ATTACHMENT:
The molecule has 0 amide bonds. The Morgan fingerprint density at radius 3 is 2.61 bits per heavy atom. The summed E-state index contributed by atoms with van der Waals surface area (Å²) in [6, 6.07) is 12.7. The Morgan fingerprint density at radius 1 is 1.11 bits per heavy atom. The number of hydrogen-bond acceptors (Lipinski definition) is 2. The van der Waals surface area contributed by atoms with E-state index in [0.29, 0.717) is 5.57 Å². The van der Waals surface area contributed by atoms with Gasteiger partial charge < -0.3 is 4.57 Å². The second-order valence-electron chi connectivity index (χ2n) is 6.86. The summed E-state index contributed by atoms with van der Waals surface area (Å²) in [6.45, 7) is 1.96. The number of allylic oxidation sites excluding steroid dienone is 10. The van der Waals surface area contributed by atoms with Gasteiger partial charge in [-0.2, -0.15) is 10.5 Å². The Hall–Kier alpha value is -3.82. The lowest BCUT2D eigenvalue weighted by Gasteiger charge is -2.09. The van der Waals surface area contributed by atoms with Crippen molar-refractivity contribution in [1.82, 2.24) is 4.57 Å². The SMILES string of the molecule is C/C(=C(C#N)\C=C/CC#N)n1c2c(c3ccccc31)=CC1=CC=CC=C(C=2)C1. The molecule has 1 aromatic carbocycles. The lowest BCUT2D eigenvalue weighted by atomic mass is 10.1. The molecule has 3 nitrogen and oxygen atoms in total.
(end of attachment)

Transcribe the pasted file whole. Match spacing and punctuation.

The molecule has 0 amide bonds. The Morgan fingerprint density at radius 3 is 2.61 bits per heavy atom. The summed E-state index contributed by atoms with van der Waals surface area (Å²) in [6, 6.07) is 12.7. The Morgan fingerprint density at radius 1 is 1.11 bits per heavy atom. The number of hydrogen-bond acceptors (Lipinski definition) is 2. The van der Waals surface area contributed by atoms with E-state index in [0.29, 0.717) is 5.57 Å². The van der Waals surface area contributed by atoms with Gasteiger partial charge < -0.3 is 4.57 Å². The second-order valence-electron chi connectivity index (χ2n) is 6.86. The summed E-state index contributed by atoms with van der Waals surface area (Å²) in [6.45, 7) is 1.96. The number of allylic oxidation sites excluding steroid dienone is 10. The van der Waals surface area contributed by atoms with Gasteiger partial charge in [-0.2, -0.15) is 10.5 Å². The Hall–Kier alpha value is -3.82. The lowest BCUT2D eigenvalue weighted by Gasteiger charge is -2.09. The van der Waals surface area contributed by atoms with Crippen molar-refractivity contribution in [1.82, 2.24) is 4.57 Å². The SMILES string of the molecule is C/C(=C(C#N)\C=C/CC#N)n1c2c(c3ccccc31)=CC1=CC=CC=C(C=2)C1. The molecule has 1 aromatic carbocycles. The lowest BCUT2D eigenvalue weighted by atomic mass is 10.1. The molecule has 3 nitrogen and oxygen atoms in total.